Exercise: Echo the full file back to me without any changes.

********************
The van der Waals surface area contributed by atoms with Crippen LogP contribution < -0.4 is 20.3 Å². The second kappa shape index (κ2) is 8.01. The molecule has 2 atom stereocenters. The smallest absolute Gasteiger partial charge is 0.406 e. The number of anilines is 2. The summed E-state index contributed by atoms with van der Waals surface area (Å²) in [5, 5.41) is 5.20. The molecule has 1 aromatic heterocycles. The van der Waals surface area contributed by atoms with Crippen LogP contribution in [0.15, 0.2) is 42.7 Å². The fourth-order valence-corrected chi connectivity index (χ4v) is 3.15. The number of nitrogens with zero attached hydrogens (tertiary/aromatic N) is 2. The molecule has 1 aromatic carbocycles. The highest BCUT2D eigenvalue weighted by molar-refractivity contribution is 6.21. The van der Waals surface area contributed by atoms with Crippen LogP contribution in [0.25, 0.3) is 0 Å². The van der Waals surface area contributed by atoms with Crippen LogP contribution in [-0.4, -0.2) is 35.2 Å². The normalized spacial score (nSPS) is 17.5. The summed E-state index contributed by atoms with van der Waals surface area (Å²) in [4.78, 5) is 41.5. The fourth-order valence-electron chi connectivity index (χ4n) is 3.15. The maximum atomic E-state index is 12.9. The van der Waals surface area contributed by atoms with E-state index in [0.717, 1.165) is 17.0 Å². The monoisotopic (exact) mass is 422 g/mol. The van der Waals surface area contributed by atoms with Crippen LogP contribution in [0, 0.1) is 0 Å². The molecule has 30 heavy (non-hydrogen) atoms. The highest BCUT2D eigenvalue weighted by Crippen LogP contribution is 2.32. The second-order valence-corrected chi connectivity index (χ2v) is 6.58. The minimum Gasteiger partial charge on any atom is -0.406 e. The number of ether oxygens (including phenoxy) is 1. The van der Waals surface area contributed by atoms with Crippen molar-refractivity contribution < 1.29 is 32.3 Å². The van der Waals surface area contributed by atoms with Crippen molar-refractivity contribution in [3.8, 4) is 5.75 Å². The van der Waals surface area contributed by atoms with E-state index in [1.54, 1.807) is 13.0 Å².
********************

The van der Waals surface area contributed by atoms with Crippen LogP contribution < -0.4 is 20.3 Å². The second kappa shape index (κ2) is 8.01. The molecule has 2 atom stereocenters. The smallest absolute Gasteiger partial charge is 0.406 e. The number of anilines is 2. The summed E-state index contributed by atoms with van der Waals surface area (Å²) in [5, 5.41) is 5.20. The molecule has 1 aromatic heterocycles. The van der Waals surface area contributed by atoms with Crippen LogP contribution in [0.15, 0.2) is 42.7 Å². The fourth-order valence-corrected chi connectivity index (χ4v) is 3.15. The number of nitrogens with zero attached hydrogens (tertiary/aromatic N) is 2. The molecule has 1 aromatic carbocycles. The highest BCUT2D eigenvalue weighted by molar-refractivity contribution is 6.21. The van der Waals surface area contributed by atoms with Crippen LogP contribution in [0.25, 0.3) is 0 Å². The van der Waals surface area contributed by atoms with Crippen LogP contribution in [-0.4, -0.2) is 35.2 Å². The normalized spacial score (nSPS) is 17.5. The summed E-state index contributed by atoms with van der Waals surface area (Å²) in [4.78, 5) is 41.5. The fourth-order valence-electron chi connectivity index (χ4n) is 3.15. The maximum atomic E-state index is 12.9. The van der Waals surface area contributed by atoms with E-state index in [0.717, 1.165) is 17.0 Å². The monoisotopic (exact) mass is 422 g/mol. The van der Waals surface area contributed by atoms with Crippen LogP contribution in [0, 0.1) is 0 Å². The molecule has 30 heavy (non-hydrogen) atoms. The highest BCUT2D eigenvalue weighted by Crippen LogP contribution is 2.32. The second-order valence-corrected chi connectivity index (χ2v) is 6.58. The minimum Gasteiger partial charge on any atom is -0.406 e. The number of ether oxygens (including phenoxy) is 1. The van der Waals surface area contributed by atoms with Crippen molar-refractivity contribution < 1.29 is 32.3 Å². The van der Waals surface area contributed by atoms with Crippen molar-refractivity contribution in [3.8, 4) is 5.75 Å². The van der Waals surface area contributed by atoms with E-state index in [1.54, 1.807) is 13.0 Å².